Anyone sincerely open and seeking Truth, will arrive at the same place, even though their path may go by a different name. 

Surrender Yoga

I think it is important to understand that the idea of surrender as I am presenting it in these commentaries is specific. What I don’t mean by ‘surrender’ is just being “open” or “letting go.” What I do mean is presented in this Bhagavad Gita.

I have been accused of being elitist by putting this approach above the willful approach, but it is not I who does this. It is a simple fact of nature that puts it at the top:

The Three Stages of Life

EffortingThere are three stages of life: innocence, will and surrender. We all know about the innocence of childhood that comes first, and the use of the will that is necessary to navigate the second, but hardly anyone makes it to the third: surrender. This is so not because there is anything lacking in us, but because we don’t know about it. We don’t know what to look for, even though it is staring us in the face.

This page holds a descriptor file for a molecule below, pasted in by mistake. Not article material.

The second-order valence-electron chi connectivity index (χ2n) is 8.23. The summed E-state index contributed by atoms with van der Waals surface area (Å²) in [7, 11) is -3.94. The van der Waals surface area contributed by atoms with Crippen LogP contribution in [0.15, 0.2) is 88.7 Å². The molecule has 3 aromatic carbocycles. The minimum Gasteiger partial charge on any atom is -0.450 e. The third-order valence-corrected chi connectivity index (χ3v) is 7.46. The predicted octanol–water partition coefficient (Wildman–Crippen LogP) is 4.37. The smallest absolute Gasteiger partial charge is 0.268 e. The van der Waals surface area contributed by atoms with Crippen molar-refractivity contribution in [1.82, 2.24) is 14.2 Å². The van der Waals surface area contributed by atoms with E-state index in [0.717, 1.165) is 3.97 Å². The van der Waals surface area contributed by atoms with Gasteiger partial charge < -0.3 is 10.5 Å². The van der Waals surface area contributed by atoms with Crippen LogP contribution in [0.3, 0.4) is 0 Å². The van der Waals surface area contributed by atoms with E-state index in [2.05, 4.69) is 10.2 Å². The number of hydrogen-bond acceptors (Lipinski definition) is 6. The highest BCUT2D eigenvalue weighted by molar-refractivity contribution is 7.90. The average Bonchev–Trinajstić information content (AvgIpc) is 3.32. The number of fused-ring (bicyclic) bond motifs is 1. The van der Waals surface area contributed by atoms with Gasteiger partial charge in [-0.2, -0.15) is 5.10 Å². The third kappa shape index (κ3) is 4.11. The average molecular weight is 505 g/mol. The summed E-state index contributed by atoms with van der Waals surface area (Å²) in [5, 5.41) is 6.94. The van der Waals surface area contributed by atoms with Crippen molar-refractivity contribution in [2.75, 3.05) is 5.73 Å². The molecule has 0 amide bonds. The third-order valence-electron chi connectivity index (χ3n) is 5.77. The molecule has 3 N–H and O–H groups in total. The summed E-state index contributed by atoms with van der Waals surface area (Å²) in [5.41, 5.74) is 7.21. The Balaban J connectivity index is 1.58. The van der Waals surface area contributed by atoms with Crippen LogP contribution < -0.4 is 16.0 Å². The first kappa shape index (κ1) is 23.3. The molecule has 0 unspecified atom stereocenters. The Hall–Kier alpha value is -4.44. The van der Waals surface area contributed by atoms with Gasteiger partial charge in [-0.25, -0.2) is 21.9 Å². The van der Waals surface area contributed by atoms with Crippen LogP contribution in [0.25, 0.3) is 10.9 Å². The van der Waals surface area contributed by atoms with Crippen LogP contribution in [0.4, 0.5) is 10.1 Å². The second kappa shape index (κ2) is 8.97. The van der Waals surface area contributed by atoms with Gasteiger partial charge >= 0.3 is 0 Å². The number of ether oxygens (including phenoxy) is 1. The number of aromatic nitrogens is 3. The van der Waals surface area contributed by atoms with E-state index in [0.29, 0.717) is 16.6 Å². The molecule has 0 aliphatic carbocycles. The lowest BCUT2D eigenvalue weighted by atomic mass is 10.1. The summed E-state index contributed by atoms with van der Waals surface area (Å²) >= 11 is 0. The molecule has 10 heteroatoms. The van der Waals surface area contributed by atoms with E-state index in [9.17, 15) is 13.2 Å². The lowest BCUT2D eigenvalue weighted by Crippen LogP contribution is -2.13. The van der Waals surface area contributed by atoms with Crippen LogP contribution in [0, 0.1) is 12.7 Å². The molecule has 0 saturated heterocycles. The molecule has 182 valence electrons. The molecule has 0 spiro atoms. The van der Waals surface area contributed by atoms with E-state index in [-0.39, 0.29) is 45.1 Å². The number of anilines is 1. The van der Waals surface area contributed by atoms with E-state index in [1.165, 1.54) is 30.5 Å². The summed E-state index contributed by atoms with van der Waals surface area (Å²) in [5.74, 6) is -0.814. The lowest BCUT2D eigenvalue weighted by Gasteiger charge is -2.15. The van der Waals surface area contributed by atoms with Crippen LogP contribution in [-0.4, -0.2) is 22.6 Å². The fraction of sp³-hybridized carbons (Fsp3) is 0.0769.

Relax 1The stage of life that is meant to be one of ‘surrender’ eventually knocks on everyone’s door. We send it away as irresponsible, or even dangerous. But it is neither. It is the third stage of life trying to happen, and, even though it normally arrives around the age of fifty, it can happen at any age. Because we reject it, we go through all kinds of difficulties that could otherwise be avoided. Reaching this stage of life requires that there has been some kind of spirituality at work that is True in its teachings. Otherwise one cannot expect to hear surrender knocking on the door.

The stage of surrender naturally sets in (or tries to) when one has had enough of efforting and trying to control things (using the will).